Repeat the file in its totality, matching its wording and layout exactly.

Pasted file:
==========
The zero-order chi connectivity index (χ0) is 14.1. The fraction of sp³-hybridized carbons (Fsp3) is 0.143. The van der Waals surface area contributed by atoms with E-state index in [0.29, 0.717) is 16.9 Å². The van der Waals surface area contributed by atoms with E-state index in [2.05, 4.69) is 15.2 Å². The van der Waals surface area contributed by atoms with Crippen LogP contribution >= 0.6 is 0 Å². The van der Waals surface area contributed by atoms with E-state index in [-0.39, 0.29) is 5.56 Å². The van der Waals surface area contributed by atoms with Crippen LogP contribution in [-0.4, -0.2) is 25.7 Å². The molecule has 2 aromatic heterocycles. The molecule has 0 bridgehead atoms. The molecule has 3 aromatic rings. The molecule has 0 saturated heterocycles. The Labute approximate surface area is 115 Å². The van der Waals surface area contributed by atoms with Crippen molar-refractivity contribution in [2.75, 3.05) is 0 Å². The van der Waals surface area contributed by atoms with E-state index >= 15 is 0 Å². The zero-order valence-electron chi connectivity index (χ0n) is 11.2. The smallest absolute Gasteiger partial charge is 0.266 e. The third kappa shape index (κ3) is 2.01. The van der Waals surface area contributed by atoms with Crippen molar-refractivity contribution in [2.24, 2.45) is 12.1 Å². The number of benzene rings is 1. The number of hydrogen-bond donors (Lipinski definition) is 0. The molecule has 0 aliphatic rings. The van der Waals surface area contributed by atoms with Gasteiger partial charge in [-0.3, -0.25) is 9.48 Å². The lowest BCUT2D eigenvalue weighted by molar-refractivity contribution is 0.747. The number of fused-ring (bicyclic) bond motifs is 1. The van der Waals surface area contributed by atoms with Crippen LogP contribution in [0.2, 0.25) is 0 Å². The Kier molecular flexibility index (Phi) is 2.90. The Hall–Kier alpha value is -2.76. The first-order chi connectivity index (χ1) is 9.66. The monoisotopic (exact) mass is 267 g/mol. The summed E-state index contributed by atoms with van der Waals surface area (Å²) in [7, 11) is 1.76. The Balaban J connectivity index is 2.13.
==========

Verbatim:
The zero-order chi connectivity index (χ0) is 14.1. The fraction of sp³-hybridized carbons (Fsp3) is 0.143. The van der Waals surface area contributed by atoms with E-state index in [0.29, 0.717) is 16.9 Å². The van der Waals surface area contributed by atoms with E-state index in [2.05, 4.69) is 15.2 Å². The van der Waals surface area contributed by atoms with Crippen LogP contribution >= 0.6 is 0 Å². The van der Waals surface area contributed by atoms with E-state index in [-0.39, 0.29) is 5.56 Å². The van der Waals surface area contributed by atoms with Crippen LogP contribution in [-0.4, -0.2) is 25.7 Å². The molecule has 2 aromatic heterocycles. The molecule has 0 bridgehead atoms. The molecule has 3 aromatic rings. The molecule has 0 saturated heterocycles. The Labute approximate surface area is 115 Å². The van der Waals surface area contributed by atoms with Crippen molar-refractivity contribution in [2.75, 3.05) is 0 Å². The van der Waals surface area contributed by atoms with E-state index >= 15 is 0 Å². The zero-order valence-electron chi connectivity index (χ0n) is 11.2. The smallest absolute Gasteiger partial charge is 0.266 e. The third kappa shape index (κ3) is 2.01. The van der Waals surface area contributed by atoms with Crippen molar-refractivity contribution in [2.24, 2.45) is 12.1 Å². The number of benzene rings is 1. The number of hydrogen-bond donors (Lipinski definition) is 0. The molecule has 0 aliphatic rings. The van der Waals surface area contributed by atoms with Gasteiger partial charge in [-0.3, -0.25) is 9.48 Å². The lowest BCUT2D eigenvalue weighted by molar-refractivity contribution is 0.747. The number of fused-ring (bicyclic) bond motifs is 1. The van der Waals surface area contributed by atoms with Crippen LogP contribution in [0.2, 0.25) is 0 Å². The Kier molecular flexibility index (Phi) is 2.90. The Hall–Kier alpha value is -2.76. The first-order chi connectivity index (χ1) is 9.66. The monoisotopic (exact) mass is 267 g/mol. The summed E-state index contributed by atoms with van der Waals surface area (Å²) in [7, 11) is 1.76. The Balaban J connectivity index is 2.13.